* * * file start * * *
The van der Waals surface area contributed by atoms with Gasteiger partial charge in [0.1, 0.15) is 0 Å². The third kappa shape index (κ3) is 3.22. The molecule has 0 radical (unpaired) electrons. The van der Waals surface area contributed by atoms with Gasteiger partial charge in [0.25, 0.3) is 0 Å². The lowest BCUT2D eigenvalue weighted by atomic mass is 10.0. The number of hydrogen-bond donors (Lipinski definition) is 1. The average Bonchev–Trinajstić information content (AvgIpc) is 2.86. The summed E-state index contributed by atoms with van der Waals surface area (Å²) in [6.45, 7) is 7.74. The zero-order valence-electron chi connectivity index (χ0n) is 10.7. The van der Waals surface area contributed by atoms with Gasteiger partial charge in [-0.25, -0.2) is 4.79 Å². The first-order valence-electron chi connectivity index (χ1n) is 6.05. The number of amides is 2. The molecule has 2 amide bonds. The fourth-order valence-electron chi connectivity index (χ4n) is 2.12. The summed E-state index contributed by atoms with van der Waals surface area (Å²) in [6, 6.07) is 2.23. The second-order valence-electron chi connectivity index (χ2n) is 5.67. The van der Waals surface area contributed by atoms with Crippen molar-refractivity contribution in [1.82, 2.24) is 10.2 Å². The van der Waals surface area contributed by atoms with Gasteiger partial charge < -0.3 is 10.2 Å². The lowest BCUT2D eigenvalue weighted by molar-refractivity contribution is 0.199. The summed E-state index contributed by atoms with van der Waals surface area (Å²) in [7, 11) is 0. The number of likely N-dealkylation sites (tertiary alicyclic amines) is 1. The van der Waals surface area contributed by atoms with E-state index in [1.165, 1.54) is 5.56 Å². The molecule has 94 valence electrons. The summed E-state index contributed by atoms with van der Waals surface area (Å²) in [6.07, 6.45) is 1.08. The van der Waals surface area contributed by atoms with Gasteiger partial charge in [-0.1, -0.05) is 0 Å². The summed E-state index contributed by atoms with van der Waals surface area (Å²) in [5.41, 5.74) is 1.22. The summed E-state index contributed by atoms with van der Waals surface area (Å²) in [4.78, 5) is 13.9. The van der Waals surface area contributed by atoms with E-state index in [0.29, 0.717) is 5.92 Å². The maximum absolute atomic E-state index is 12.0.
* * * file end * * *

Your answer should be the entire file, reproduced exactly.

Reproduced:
The van der Waals surface area contributed by atoms with Gasteiger partial charge in [0.1, 0.15) is 0 Å². The third kappa shape index (κ3) is 3.22. The molecule has 0 radical (unpaired) electrons. The van der Waals surface area contributed by atoms with Gasteiger partial charge in [0.25, 0.3) is 0 Å². The lowest BCUT2D eigenvalue weighted by atomic mass is 10.0. The number of hydrogen-bond donors (Lipinski definition) is 1. The average Bonchev–Trinajstić information content (AvgIpc) is 2.86. The summed E-state index contributed by atoms with van der Waals surface area (Å²) in [6.45, 7) is 7.74. The zero-order valence-electron chi connectivity index (χ0n) is 10.7. The van der Waals surface area contributed by atoms with Gasteiger partial charge in [-0.25, -0.2) is 4.79 Å². The first-order valence-electron chi connectivity index (χ1n) is 6.05. The number of amides is 2. The molecule has 2 amide bonds. The fourth-order valence-electron chi connectivity index (χ4n) is 2.12. The summed E-state index contributed by atoms with van der Waals surface area (Å²) in [6, 6.07) is 2.23. The second-order valence-electron chi connectivity index (χ2n) is 5.67. The van der Waals surface area contributed by atoms with Crippen molar-refractivity contribution in [1.82, 2.24) is 10.2 Å². The van der Waals surface area contributed by atoms with Gasteiger partial charge < -0.3 is 10.2 Å². The lowest BCUT2D eigenvalue weighted by molar-refractivity contribution is 0.199. The summed E-state index contributed by atoms with van der Waals surface area (Å²) in [7, 11) is 0. The number of likely N-dealkylation sites (tertiary alicyclic amines) is 1. The van der Waals surface area contributed by atoms with E-state index in [1.165, 1.54) is 5.56 Å². The molecule has 94 valence electrons. The summed E-state index contributed by atoms with van der Waals surface area (Å²) in [6.07, 6.45) is 1.08. The van der Waals surface area contributed by atoms with Gasteiger partial charge in [-0.1, -0.05) is 0 Å². The summed E-state index contributed by atoms with van der Waals surface area (Å²) in [5.41, 5.74) is 1.22. The summed E-state index contributed by atoms with van der Waals surface area (Å²) in [4.78, 5) is 13.9. The van der Waals surface area contributed by atoms with E-state index in [0.29, 0.717) is 5.92 Å². The maximum absolute atomic E-state index is 12.0.